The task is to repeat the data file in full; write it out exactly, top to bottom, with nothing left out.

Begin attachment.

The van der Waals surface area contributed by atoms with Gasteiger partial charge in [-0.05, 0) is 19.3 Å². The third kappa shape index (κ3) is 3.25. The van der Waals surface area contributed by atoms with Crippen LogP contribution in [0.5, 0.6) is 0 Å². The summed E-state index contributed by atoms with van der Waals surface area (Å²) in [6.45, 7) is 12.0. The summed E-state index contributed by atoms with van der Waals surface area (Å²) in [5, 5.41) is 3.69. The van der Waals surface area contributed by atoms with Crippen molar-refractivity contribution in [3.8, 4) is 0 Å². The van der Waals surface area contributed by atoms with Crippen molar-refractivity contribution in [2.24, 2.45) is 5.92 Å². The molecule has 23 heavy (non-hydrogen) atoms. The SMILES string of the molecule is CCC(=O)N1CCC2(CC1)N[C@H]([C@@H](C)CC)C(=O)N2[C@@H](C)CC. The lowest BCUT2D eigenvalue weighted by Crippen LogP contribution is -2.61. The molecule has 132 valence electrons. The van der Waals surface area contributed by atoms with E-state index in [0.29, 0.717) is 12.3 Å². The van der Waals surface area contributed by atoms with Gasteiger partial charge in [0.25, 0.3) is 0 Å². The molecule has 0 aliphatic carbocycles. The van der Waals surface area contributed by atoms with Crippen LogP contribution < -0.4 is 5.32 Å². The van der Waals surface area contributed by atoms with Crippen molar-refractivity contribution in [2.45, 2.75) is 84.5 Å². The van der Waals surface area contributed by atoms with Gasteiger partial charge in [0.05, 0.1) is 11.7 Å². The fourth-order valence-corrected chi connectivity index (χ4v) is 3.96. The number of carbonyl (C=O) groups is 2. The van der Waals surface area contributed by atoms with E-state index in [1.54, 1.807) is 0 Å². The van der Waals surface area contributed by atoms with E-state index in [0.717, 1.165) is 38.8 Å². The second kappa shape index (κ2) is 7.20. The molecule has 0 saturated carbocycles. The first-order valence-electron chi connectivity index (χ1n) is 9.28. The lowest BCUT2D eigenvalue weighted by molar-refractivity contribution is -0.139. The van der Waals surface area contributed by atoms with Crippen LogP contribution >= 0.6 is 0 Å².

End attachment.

The van der Waals surface area contributed by atoms with Gasteiger partial charge in [-0.05, 0) is 19.3 Å². The third kappa shape index (κ3) is 3.25. The van der Waals surface area contributed by atoms with Crippen LogP contribution in [0.5, 0.6) is 0 Å². The summed E-state index contributed by atoms with van der Waals surface area (Å²) in [6.45, 7) is 12.0. The summed E-state index contributed by atoms with van der Waals surface area (Å²) in [5, 5.41) is 3.69. The van der Waals surface area contributed by atoms with Crippen molar-refractivity contribution in [3.8, 4) is 0 Å². The van der Waals surface area contributed by atoms with Crippen molar-refractivity contribution in [2.24, 2.45) is 5.92 Å². The molecule has 23 heavy (non-hydrogen) atoms. The SMILES string of the molecule is CCC(=O)N1CCC2(CC1)N[C@H]([C@@H](C)CC)C(=O)N2[C@@H](C)CC. The lowest BCUT2D eigenvalue weighted by Crippen LogP contribution is -2.61. The molecule has 132 valence electrons. The van der Waals surface area contributed by atoms with E-state index in [0.29, 0.717) is 12.3 Å². The van der Waals surface area contributed by atoms with Gasteiger partial charge in [0.25, 0.3) is 0 Å². The molecule has 0 aliphatic carbocycles. The van der Waals surface area contributed by atoms with Crippen LogP contribution < -0.4 is 5.32 Å². The van der Waals surface area contributed by atoms with Crippen molar-refractivity contribution in [2.45, 2.75) is 84.5 Å². The van der Waals surface area contributed by atoms with Gasteiger partial charge in [0.05, 0.1) is 11.7 Å². The fourth-order valence-corrected chi connectivity index (χ4v) is 3.96. The number of carbonyl (C=O) groups is 2. The van der Waals surface area contributed by atoms with E-state index in [1.54, 1.807) is 0 Å². The van der Waals surface area contributed by atoms with E-state index in [0.717, 1.165) is 38.8 Å². The second kappa shape index (κ2) is 7.20. The molecule has 0 saturated carbocycles. The first-order valence-electron chi connectivity index (χ1n) is 9.28. The lowest BCUT2D eigenvalue weighted by molar-refractivity contribution is -0.139. The van der Waals surface area contributed by atoms with Crippen LogP contribution >= 0.6 is 0 Å².